I opened Photoshop, the video editing program, the sound editing program, and I started "Windows Media Player" to play music as I worked.  I picked ten "Friends of Old Puppy" photos from my files and loaded them all into active Photoshop jobs.  I made three different versions of each one of the ten photos.  The plan was to blend the three versions into a kind of morphing effect in the movie.  The take-away lesson here was that "Windows Movie Maker" has a passable blend/fade effect.  I did not need to artificially build the effect in Photoshop.  I made similar effects among the three versions in Photoshop, when I should have made them radically different and let the video editing program blend them.

As an afterthought, I tossed into the mix a short video snippet that I had of Steven Strauss standing in the bakery.

Leaving Photoshop open, I edited the sound down to a workable size.  Leaving Photoshop and the sound editing program open, I imported all sound, stills, and video into the "Windows Movie Maker" video editing program.  Then I really went to town.

I filled the first half of the movie (where I had not yet turned on the camera) with the snippet of Steven, and the thirty stills that I had made in Photoshop.  The second half of the movie had the jerky-ass video that I shot just after I turned on the camera.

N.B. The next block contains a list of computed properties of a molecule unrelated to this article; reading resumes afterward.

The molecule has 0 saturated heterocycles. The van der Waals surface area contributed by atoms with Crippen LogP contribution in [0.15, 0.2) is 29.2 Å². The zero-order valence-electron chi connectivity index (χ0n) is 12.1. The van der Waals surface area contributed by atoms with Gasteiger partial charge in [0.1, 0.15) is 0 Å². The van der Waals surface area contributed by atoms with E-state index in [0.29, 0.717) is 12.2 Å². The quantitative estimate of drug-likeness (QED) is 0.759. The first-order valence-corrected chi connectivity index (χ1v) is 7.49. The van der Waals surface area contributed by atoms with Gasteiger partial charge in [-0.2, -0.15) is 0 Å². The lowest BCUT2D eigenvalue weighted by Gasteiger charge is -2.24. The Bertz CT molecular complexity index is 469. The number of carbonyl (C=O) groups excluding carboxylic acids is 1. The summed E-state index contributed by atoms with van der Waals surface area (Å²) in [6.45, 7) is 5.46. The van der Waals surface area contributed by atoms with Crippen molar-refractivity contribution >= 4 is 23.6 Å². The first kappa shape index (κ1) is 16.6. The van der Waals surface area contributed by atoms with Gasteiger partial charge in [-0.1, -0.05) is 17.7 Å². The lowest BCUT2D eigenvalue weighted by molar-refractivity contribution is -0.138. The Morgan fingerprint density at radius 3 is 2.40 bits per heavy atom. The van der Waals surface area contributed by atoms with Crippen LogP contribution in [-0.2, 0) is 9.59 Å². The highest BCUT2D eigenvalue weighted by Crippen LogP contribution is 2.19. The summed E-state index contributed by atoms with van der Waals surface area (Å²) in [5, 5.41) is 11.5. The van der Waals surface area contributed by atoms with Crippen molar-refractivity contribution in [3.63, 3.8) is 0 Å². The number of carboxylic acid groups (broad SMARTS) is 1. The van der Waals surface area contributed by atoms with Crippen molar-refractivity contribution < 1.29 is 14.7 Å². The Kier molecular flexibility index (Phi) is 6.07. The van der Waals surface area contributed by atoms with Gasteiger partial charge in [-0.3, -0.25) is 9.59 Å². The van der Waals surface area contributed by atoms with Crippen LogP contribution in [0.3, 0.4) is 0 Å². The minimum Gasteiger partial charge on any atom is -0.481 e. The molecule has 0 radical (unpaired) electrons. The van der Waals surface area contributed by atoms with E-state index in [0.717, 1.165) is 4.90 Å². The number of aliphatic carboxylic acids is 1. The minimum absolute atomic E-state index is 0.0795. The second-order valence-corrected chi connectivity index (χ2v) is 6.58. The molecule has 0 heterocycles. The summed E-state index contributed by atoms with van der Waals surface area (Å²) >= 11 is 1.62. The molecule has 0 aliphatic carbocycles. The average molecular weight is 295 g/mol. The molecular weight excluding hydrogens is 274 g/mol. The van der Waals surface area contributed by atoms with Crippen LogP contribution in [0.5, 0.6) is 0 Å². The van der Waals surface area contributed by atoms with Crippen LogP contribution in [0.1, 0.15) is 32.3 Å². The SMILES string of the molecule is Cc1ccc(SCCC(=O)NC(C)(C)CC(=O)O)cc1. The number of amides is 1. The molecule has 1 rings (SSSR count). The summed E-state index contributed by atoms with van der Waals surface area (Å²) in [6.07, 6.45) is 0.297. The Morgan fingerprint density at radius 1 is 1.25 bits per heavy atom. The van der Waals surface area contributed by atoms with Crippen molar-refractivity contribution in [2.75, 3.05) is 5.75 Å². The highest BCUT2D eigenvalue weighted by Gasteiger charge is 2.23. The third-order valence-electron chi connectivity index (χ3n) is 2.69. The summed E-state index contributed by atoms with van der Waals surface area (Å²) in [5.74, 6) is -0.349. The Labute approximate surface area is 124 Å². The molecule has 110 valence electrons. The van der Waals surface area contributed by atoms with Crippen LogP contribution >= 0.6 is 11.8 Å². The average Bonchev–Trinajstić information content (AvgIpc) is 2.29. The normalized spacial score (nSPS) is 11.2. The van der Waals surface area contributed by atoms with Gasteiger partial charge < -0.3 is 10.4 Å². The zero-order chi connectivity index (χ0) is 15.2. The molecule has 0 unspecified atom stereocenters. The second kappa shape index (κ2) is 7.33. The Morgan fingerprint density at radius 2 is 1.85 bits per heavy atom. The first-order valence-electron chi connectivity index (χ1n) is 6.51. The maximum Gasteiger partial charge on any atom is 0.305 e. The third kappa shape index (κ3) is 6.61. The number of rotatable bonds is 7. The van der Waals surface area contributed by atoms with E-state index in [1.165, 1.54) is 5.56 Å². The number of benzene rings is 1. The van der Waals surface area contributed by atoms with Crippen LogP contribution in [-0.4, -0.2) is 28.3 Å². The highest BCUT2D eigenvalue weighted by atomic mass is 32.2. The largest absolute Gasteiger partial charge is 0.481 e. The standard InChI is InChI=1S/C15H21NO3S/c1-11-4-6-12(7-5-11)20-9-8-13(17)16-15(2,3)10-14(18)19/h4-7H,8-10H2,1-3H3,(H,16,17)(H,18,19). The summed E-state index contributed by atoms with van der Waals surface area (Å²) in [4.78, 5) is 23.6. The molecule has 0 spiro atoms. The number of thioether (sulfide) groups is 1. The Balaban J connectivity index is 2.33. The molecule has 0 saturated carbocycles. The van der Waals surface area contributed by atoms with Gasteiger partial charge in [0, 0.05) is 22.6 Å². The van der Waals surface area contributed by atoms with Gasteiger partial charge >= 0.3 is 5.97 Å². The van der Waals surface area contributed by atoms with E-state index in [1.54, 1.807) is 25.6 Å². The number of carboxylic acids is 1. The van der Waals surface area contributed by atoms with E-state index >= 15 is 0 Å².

I very carefully synchronized the video to the sound.  If I cut the video in any way, I would have to re-synchronize the video to the sound.  Therefore, I made no cuts to the video in the second half of the movie.  I understand that it appears as if there are cuts in that video, but let me assure you, there are none.  I synchronized the sound only once.

I did, however, "split" the video into bits.  "Splitting" is an important addition to my skill set.  "Splitting" does not necessitate re-synchronization.  "Splitting" cuts the video into parts that can then have effects applied to them.